Tuesday, May 11, 2010


My wife applied to Artscape 2008 in Baltimore. It’s the largest such art festival in the country. Not only was she accepted, she was asked to participate in all three days. She agreed. We had high hopes for moneymaking. In two days at the Handmade Arcade in Pittsburgh, she had made about $1,500. We thought $3,000 wasn’t an unreasonable goal this time around, given the extra day and my wife’s extra preparation.

The drive was uneventful except for the long sprawling tour of Baltimore’s ghettos, which our new GPS took us through. We had left immediately upon my return from work Thursday evening. So we drove into the night. There were packs of shirtless young men on bikes in front of liquor stores.

The first day went very slowly. It was 95 degrees Fahrenheit, and there weren’t many sales. At the day’s end we were dejected, lamenting the two full days remaining.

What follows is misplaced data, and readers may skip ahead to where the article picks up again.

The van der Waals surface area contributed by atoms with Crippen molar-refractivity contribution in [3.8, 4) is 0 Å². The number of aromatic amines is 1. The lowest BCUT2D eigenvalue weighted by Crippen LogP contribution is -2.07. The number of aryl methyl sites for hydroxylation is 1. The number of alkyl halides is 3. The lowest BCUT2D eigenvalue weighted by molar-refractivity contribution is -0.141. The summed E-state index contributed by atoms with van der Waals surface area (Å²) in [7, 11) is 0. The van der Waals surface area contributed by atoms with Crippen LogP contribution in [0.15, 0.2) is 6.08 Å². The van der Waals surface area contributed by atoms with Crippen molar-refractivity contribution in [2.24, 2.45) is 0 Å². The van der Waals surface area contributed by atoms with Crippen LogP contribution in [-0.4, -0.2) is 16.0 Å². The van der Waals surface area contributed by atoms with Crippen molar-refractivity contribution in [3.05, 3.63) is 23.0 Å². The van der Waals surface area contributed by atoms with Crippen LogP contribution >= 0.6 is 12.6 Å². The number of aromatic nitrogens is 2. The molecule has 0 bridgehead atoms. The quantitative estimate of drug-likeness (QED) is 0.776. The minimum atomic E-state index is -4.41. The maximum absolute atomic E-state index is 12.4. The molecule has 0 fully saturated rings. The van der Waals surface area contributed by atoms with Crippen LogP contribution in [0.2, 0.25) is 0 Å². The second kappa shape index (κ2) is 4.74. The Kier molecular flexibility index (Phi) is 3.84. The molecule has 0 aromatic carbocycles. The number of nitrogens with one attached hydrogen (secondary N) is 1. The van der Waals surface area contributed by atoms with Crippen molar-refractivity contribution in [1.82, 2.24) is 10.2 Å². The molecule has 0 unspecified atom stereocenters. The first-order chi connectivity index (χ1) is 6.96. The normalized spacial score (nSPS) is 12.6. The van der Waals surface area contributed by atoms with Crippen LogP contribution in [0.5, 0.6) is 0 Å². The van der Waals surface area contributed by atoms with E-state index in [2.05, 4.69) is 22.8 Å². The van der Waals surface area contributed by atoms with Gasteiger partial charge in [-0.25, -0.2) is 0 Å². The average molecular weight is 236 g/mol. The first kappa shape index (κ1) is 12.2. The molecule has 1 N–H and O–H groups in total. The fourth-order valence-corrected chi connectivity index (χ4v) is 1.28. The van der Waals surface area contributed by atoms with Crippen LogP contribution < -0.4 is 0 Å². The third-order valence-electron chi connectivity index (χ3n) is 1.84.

The second day was much better. My wife’s merchandise was selling very briskly. It was even hotter than the preceding day, 97 degrees Fahrenheit. At some point in the middle of the afternoon I made a trip to the booth selling non-alcoholic tropical drinks in giant, tacky, carved out coconuts. The coconuts were carved to look like pirate monkey heads, and the beverage sat in a plastic cup inside. What does a pirate monkey head look like, you ask? A pirate monkey head looks like a regular monkey head, except it’s gritting its teeth and it has an eye patch. They cost $10 and came with a ticket for one free refill. I got in line behind a young man who looked to be in his early 20s. He was very skinny, wearing a very long beard, Sikh head wrap, a button-down shirt that was unbuttoned down to his navel, and full-length jeans. Upon sight of him I knew with certainty that he would want to talk to me, as these kind of confused college student hippies always want to talk to me about some sort of insanity. I braced myself and got into line behind him, as I really wanted to drink frozen Tang out of a coconut carved to look like a pirate monkey head. Within seconds, he spun around and began talking in rhyme. It was a long-winding string of ersatz poetry that included some points like, “It’s a hot and beautiful day…and maybe some people come out to play.” There was much more, but it escapes me. Eventually it led to a dancing lesson. Off in the distance somewhere, there was somebody playing a bongo, and that was all he needed. He showed me some basic steps and spins in Flamenco dancing. My own sense of politeness and amusement often prevents me from objecting in these sorts of situations, and thus I end up half-heartedly Flamenco dancing with hippies in 97 degree heat while in line for a frozen drink in a carved coconut in the middle of a giant craft fair in Baltimore. When it was his turn to order, he had completely forgotten about getting his drink. I was quick to point out that the girl at the counter had just called him up. She looked terrified. I was relieved that he was no longer my problem.